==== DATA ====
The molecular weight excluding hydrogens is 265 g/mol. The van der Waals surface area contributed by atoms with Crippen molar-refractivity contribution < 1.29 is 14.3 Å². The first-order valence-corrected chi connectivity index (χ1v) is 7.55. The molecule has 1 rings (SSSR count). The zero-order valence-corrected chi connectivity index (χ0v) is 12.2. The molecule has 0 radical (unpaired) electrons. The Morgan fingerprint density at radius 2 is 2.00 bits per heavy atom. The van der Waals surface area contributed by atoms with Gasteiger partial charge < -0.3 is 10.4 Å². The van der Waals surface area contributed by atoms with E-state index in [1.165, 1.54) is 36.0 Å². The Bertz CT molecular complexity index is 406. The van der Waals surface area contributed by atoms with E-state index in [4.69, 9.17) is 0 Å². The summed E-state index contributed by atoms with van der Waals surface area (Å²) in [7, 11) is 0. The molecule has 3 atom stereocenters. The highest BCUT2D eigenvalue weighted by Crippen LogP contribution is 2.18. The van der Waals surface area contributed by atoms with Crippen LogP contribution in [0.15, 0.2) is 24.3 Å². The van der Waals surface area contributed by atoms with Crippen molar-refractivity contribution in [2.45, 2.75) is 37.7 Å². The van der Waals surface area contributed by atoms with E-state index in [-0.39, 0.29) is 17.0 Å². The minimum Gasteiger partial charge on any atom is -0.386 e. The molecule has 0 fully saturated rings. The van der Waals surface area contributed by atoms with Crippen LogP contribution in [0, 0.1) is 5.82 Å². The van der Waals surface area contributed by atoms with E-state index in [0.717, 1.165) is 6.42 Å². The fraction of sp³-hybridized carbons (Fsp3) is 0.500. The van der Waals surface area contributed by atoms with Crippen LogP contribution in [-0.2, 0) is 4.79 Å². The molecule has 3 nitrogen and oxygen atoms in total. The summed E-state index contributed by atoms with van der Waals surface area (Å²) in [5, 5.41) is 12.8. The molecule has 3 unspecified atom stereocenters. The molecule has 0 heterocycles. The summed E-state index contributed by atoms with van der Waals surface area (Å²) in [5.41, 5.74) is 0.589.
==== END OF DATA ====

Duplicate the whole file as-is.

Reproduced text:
The molecular weight excluding hydrogens is 265 g/mol. The van der Waals surface area contributed by atoms with Crippen molar-refractivity contribution < 1.29 is 14.3 Å². The first-order valence-corrected chi connectivity index (χ1v) is 7.55. The molecule has 1 rings (SSSR count). The zero-order valence-corrected chi connectivity index (χ0v) is 12.2. The molecule has 0 radical (unpaired) electrons. The Morgan fingerprint density at radius 2 is 2.00 bits per heavy atom. The van der Waals surface area contributed by atoms with Gasteiger partial charge < -0.3 is 10.4 Å². The van der Waals surface area contributed by atoms with E-state index in [1.165, 1.54) is 36.0 Å². The Bertz CT molecular complexity index is 406. The van der Waals surface area contributed by atoms with E-state index in [4.69, 9.17) is 0 Å². The summed E-state index contributed by atoms with van der Waals surface area (Å²) in [7, 11) is 0. The molecule has 3 atom stereocenters. The highest BCUT2D eigenvalue weighted by Crippen LogP contribution is 2.18. The van der Waals surface area contributed by atoms with Crippen LogP contribution in [0.15, 0.2) is 24.3 Å². The van der Waals surface area contributed by atoms with Crippen molar-refractivity contribution in [2.45, 2.75) is 37.7 Å². The van der Waals surface area contributed by atoms with E-state index in [-0.39, 0.29) is 17.0 Å². The minimum Gasteiger partial charge on any atom is -0.386 e. The molecule has 0 fully saturated rings. The van der Waals surface area contributed by atoms with Crippen LogP contribution in [0, 0.1) is 5.82 Å². The van der Waals surface area contributed by atoms with E-state index in [0.717, 1.165) is 6.42 Å². The fraction of sp³-hybridized carbons (Fsp3) is 0.500. The van der Waals surface area contributed by atoms with Crippen LogP contribution in [-0.2, 0) is 4.79 Å². The molecule has 3 nitrogen and oxygen atoms in total. The summed E-state index contributed by atoms with van der Waals surface area (Å²) in [5, 5.41) is 12.8. The molecule has 3 unspecified atom stereocenters. The molecule has 0 heterocycles. The summed E-state index contributed by atoms with van der Waals surface area (Å²) in [5.41, 5.74) is 0.589.